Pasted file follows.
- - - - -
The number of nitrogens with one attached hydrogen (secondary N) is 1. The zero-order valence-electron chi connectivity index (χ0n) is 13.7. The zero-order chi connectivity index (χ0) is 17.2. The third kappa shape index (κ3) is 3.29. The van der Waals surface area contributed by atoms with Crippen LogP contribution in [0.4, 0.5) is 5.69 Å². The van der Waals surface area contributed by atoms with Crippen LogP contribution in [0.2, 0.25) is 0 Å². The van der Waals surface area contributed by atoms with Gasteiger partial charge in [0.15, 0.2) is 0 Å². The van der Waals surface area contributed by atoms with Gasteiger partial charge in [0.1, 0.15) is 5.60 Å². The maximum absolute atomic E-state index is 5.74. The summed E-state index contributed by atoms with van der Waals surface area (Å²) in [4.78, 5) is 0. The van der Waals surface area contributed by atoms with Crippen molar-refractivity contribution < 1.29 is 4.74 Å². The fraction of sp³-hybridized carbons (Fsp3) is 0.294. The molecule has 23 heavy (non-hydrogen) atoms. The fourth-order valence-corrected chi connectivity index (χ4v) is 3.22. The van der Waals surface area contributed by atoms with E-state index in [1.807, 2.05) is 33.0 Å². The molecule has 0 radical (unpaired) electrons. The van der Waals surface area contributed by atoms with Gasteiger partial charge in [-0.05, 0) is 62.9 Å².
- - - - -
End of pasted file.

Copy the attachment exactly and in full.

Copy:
The number of nitrogens with one attached hydrogen (secondary N) is 1. The zero-order valence-electron chi connectivity index (χ0n) is 13.7. The zero-order chi connectivity index (χ0) is 17.2. The third kappa shape index (κ3) is 3.29. The van der Waals surface area contributed by atoms with Crippen LogP contribution in [0.4, 0.5) is 5.69 Å². The van der Waals surface area contributed by atoms with Crippen LogP contribution in [0.2, 0.25) is 0 Å². The van der Waals surface area contributed by atoms with Gasteiger partial charge in [0.15, 0.2) is 0 Å². The van der Waals surface area contributed by atoms with Gasteiger partial charge in [0.1, 0.15) is 5.60 Å². The maximum absolute atomic E-state index is 5.74. The summed E-state index contributed by atoms with van der Waals surface area (Å²) in [4.78, 5) is 0. The van der Waals surface area contributed by atoms with Crippen molar-refractivity contribution < 1.29 is 4.74 Å². The fraction of sp³-hybridized carbons (Fsp3) is 0.294. The molecule has 23 heavy (non-hydrogen) atoms. The fourth-order valence-corrected chi connectivity index (χ4v) is 3.22. The van der Waals surface area contributed by atoms with E-state index in [1.807, 2.05) is 33.0 Å². The molecule has 0 radical (unpaired) electrons. The van der Waals surface area contributed by atoms with Gasteiger partial charge in [-0.05, 0) is 62.9 Å².